The rapidity with which John Doyle caught an inspiration from a few chance words in a speech, may be aptly illustrated by the manner in which he served Sir Robert Peel. On the occasion of his being installed Lord Rector of Glasgow University, in November, 1836, the distinguished statesman made a speech to his patrons, in which he meant to tell them that, admiring Scotland and Scottish scenery, he thought the best mode of seeing both was on horseback instead of travelling in a public or private conveyance. He expressed the idea, however, in the following round-about fashion:—"I wished," he said, "to see something of Scotland which I could not have seen from the windows of a luxurious carriage; I wished to see other habits and manners of life than those which the magnificent hospitable castles of the nobility presented. Yes," he continued, "in Glasgow I hired an humble but faithful steed; I travelled partly on horseback and partly on foot through almost every county that lies southern of Inverness; I have read the map of Scotland upon the great scale of nature, from the summits of Ben Nevis and Ben Lomond; I have visited that island whence savage and roaming bands derived the benefits of knowledge and the blessings of religion. Yes, amid the ruins of Iona I have abjured the rigid philosophy which would conduct us indifferent and unmoved over any ground that has been dignified by wisdom, by bravery, and by virtue. I have stood on the shores of Staffa,—I have seen the temple not built with hands,—I have seen the mighty swell of the ocean,—the waves of the great Atlantic beating in its inmost recesses, and swelling notes of praise nobler than ever pealed from human organs." Well, other tourists besides the statesman have stood on the summit of Ben Nevis and Ben Lomond,—have visited Staffa and Iona,—and yet, the rigid philosophy which Sir Robert credited himself for abjuring, has unconsciously conducted them comparatively "indifferent and unmoved" over much ground that may have been "dignified by wisdom, by bravery," and even "by virtue." The stilted remarks of Sir Robert will serve to remind some of us of the very original sentiments we find recorded in "visitors' books" of sundry home and continentals hotels much affected by members of the gushing order of travellers. Some such idea seems to have struck the artist; for in his next satire Sir Robert very deservedly figured as Dr. Syntax setting out on his Humble but Faithful Steed in Search of the Picturesque.

As a rule the titles of these sketches, which reach the amazing number of nine hundred and seventeen, afford no clue whatever to their subject matter. Here are the titles of a few, taken at random from the general bulk:—An Affair of Honour; A Group of Sporting Characters at Epsom; A Nice Distinction, or a Hume-iliating Rejoinder to a Warlike Ap-Peel; A Political Ruse; Swearing the Horatii; Retaliation; Goody Two Shoes turned Barber; State Cricket Match; Taking an Airing in Hyde Park;—and so on. A description, however short, of the events to which these "Political Sketches" refer, would occupy probably a couple of volumes; and, following the course which we have hitherto adopted, we have preferred to make selection of a few which seemed to us—either from the persons satirized or the scenes in which they figure—likely to interest the general reader. Thackeray said of them at the time they were appearing, "You never hear any laughing at HB, his pictures are a great deal too genteel for that,—polite points of wit which strike one as exceedingly clever and pretty, and cause one to smile in a quiet, gentlemanlike kind of way." Forty-two years have elapsed since this was written;—the sketches fail now almost to provoke the "gentlemanlike kind" of smile mentioned by the humourist, for the events and the persons which caused it and to which they relate have alike passed away out of sight and out of memory.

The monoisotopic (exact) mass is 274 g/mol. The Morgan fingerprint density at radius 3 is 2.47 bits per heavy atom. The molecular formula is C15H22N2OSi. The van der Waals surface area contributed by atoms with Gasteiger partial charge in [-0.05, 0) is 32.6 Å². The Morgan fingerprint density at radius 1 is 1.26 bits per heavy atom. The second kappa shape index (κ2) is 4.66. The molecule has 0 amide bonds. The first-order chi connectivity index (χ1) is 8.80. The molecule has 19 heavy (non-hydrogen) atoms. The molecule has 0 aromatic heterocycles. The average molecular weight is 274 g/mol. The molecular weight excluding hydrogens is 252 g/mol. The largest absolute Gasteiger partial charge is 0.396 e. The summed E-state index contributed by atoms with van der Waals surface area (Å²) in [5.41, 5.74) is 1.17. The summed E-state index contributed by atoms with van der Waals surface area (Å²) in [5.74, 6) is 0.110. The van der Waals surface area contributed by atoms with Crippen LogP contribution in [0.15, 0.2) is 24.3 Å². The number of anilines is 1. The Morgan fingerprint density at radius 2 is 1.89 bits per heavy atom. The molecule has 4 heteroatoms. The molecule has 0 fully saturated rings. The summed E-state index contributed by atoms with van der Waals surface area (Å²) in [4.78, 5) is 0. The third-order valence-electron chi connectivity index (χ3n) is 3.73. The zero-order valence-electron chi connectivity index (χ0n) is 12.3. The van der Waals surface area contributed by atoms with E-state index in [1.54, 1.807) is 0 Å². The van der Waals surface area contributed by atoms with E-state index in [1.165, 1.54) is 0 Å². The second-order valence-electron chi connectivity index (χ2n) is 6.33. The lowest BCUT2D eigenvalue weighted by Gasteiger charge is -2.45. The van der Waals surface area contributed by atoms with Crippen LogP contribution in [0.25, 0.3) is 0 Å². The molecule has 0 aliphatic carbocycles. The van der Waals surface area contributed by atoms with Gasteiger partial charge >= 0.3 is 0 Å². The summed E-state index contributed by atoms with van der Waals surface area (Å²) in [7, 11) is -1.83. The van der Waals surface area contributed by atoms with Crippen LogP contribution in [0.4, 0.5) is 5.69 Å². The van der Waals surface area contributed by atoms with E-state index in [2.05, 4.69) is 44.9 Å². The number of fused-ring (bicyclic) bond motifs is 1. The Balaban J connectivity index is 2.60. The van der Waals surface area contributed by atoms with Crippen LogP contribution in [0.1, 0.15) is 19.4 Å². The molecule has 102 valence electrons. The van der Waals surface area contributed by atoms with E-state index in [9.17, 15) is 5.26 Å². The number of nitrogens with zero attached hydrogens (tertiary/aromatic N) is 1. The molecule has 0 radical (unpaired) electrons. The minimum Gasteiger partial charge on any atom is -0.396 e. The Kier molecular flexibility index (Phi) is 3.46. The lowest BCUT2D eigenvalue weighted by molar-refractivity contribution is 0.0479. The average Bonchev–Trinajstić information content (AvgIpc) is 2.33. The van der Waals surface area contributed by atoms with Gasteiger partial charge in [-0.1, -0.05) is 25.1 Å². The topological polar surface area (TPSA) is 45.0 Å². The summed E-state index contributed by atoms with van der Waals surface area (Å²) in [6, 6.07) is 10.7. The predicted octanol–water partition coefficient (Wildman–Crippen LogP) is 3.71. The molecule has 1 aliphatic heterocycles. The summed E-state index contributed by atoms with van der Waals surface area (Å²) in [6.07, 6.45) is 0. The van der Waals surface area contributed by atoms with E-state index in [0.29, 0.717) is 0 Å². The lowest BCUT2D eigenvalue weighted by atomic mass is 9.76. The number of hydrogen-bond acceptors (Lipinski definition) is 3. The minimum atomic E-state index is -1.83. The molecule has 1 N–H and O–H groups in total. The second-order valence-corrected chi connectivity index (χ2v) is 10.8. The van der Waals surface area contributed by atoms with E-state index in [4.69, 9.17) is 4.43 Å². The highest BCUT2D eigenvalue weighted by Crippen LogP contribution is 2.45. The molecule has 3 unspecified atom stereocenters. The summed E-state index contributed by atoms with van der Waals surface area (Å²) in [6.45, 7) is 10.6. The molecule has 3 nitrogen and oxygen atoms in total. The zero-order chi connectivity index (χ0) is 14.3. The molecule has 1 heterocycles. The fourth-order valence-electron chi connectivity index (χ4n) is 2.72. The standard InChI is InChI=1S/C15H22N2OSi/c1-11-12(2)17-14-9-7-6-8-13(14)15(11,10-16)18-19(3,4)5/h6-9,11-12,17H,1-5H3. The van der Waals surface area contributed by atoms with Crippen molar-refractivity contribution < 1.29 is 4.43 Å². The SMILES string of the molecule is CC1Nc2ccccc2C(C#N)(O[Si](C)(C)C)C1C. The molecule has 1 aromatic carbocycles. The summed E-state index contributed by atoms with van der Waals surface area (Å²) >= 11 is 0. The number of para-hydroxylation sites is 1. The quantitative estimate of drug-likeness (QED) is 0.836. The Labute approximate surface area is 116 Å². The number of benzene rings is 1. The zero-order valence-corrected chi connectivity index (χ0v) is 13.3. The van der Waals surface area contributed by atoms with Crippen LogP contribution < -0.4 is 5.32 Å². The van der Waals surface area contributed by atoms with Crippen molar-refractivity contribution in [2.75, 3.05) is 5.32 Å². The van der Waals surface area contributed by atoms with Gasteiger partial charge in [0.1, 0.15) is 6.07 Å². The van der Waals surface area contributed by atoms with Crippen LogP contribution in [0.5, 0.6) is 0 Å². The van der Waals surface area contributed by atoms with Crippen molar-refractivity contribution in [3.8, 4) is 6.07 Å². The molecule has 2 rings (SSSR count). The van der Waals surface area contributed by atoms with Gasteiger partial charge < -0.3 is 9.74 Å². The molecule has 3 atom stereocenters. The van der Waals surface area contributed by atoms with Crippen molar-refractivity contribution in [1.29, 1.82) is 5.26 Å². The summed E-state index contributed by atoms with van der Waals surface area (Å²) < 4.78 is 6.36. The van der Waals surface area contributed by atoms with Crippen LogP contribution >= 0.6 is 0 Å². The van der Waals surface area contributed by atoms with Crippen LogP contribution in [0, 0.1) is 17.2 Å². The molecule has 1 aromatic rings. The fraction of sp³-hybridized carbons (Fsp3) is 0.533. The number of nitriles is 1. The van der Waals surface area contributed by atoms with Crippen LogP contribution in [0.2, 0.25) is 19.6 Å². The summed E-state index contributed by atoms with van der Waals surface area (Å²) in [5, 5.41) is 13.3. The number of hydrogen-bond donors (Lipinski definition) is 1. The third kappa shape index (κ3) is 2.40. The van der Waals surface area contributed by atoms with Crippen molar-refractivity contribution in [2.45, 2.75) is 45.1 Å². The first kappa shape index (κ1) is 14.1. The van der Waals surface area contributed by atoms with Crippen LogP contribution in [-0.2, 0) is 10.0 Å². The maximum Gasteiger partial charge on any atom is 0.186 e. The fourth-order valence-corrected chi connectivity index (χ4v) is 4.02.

The number which they attained is due no doubt in a large measure to the facility with which they were produced. They were all drawn on stone, and exhibit the faults so often to be found in the productions of artists who confine themselves to this material, which, owing to the comparative facility of the process, has a tendency to induce a slovenliness in execution unusual with artists accustomed to the careful discipline under which a successful etching on steel or copper can alone be produced. A writer in Blackwood[125] says with much truth that HB "would have been a greater artist had he worked on the same material and with the same tools as Gillray and Cruikshank, but we should probably not have possessed so complete a gallery of portraits, comprising all the men of note who took part in political affairs from before the passing of the Catholic Relief Bill until after the repeal of the Corn Laws, a period more eventful than any of a similar length since the Revolution of 1688." John Doyle, too, had no great powers of sarcasm, and he was timid in design, contenting himself with as few figures as were possible for the purposes of his drawings. Robert William Buss, himself a comic artist of ability, in his brief notice of him charges him with a certain feebleness in the attitude of the persons who figure in his sketches, and gives us to understand that to balance a figure properly requires a knowledge and practice in drawing to which HB was a stranger; and further, that by reason of the absence of such knowledge and practice, he falls far behind Hogarth, Gillray, Bunbury, Rowlandson, or the Cruikshanks. With these artists indeed, as we have endeavoured to show, John Doyle has nothing in common, and he evidently designed that no comparison should ever be instituted between any one of them and himself. His chief merits are to be found in the facility with which he grasped an idea; the harmlessness and playfulness of his satire, which wrought a complete revolution in the style and manner of caricaturists; and above all in the excellence of his likenesses. The best and most graceful of the series was produced just after the wedding of her Majesty, and is a transcript (as it were) of Stothard's beautiful design of The Procession of the Flitch of Bacon, the leading personages being the young Queen and the late Prince Consort, whose portraits are admirably executed. Towards the close of the series they show signs of failing power, not unnatural in an artist who during a course of twenty years had produced upwards of a thousand drawings. I have seen it somewhere stated that this deterioration dates from the period when the identity of HB was discovered; but inasmuch as this secret had been practically revealed long before the decadence commences, there is no just ground for any such assumption.